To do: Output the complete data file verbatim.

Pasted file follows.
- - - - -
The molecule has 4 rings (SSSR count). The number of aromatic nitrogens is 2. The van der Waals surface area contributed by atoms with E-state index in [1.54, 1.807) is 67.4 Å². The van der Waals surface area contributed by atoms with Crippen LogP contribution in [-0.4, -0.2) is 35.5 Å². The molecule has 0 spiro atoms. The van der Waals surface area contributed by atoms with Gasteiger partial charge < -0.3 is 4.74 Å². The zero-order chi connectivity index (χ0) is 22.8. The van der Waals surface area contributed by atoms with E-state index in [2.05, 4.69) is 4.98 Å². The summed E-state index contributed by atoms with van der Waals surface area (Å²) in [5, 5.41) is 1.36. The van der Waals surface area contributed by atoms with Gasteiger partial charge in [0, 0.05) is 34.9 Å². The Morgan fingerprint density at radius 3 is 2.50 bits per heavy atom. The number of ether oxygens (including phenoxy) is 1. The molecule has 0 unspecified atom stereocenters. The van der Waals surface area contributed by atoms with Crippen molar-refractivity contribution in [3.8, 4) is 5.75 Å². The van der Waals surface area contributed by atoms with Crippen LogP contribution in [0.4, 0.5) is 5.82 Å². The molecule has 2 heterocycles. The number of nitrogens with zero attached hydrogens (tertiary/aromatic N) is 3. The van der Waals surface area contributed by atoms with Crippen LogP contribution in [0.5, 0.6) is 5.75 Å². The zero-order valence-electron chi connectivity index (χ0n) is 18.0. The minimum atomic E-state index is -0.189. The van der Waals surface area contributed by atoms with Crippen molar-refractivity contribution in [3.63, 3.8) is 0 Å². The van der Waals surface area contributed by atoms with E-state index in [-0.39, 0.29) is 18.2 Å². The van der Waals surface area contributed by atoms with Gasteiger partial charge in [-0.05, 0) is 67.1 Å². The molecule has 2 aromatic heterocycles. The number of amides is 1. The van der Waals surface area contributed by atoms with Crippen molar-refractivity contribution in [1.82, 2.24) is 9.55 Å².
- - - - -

The molecule has 4 rings (SSSR count). The number of aromatic nitrogens is 2. The van der Waals surface area contributed by atoms with E-state index in [1.54, 1.807) is 67.4 Å². The van der Waals surface area contributed by atoms with Crippen LogP contribution in [-0.4, -0.2) is 35.5 Å². The molecule has 0 spiro atoms. The van der Waals surface area contributed by atoms with Gasteiger partial charge < -0.3 is 4.74 Å². The zero-order chi connectivity index (χ0) is 22.8. The van der Waals surface area contributed by atoms with E-state index in [2.05, 4.69) is 4.98 Å². The summed E-state index contributed by atoms with van der Waals surface area (Å²) in [5, 5.41) is 1.36. The van der Waals surface area contributed by atoms with Gasteiger partial charge in [0, 0.05) is 34.9 Å². The Morgan fingerprint density at radius 3 is 2.50 bits per heavy atom. The number of ether oxygens (including phenoxy) is 1. The molecule has 0 unspecified atom stereocenters. The van der Waals surface area contributed by atoms with Crippen molar-refractivity contribution in [3.8, 4) is 5.75 Å². The van der Waals surface area contributed by atoms with Crippen LogP contribution in [0.4, 0.5) is 5.82 Å². The molecule has 2 heterocycles. The number of nitrogens with zero attached hydrogens (tertiary/aromatic N) is 3. The van der Waals surface area contributed by atoms with Crippen LogP contribution in [0.5, 0.6) is 5.75 Å². The zero-order valence-electron chi connectivity index (χ0n) is 18.0. The minimum atomic E-state index is -0.189. The van der Waals surface area contributed by atoms with Crippen molar-refractivity contribution in [3.63, 3.8) is 0 Å². The van der Waals surface area contributed by atoms with E-state index in [-0.39, 0.29) is 18.2 Å². The van der Waals surface area contributed by atoms with Gasteiger partial charge in [-0.05, 0) is 67.1 Å². The molecule has 2 aromatic heterocycles. The number of amides is 1. The van der Waals surface area contributed by atoms with Crippen molar-refractivity contribution in [1.82, 2.24) is 9.55 Å².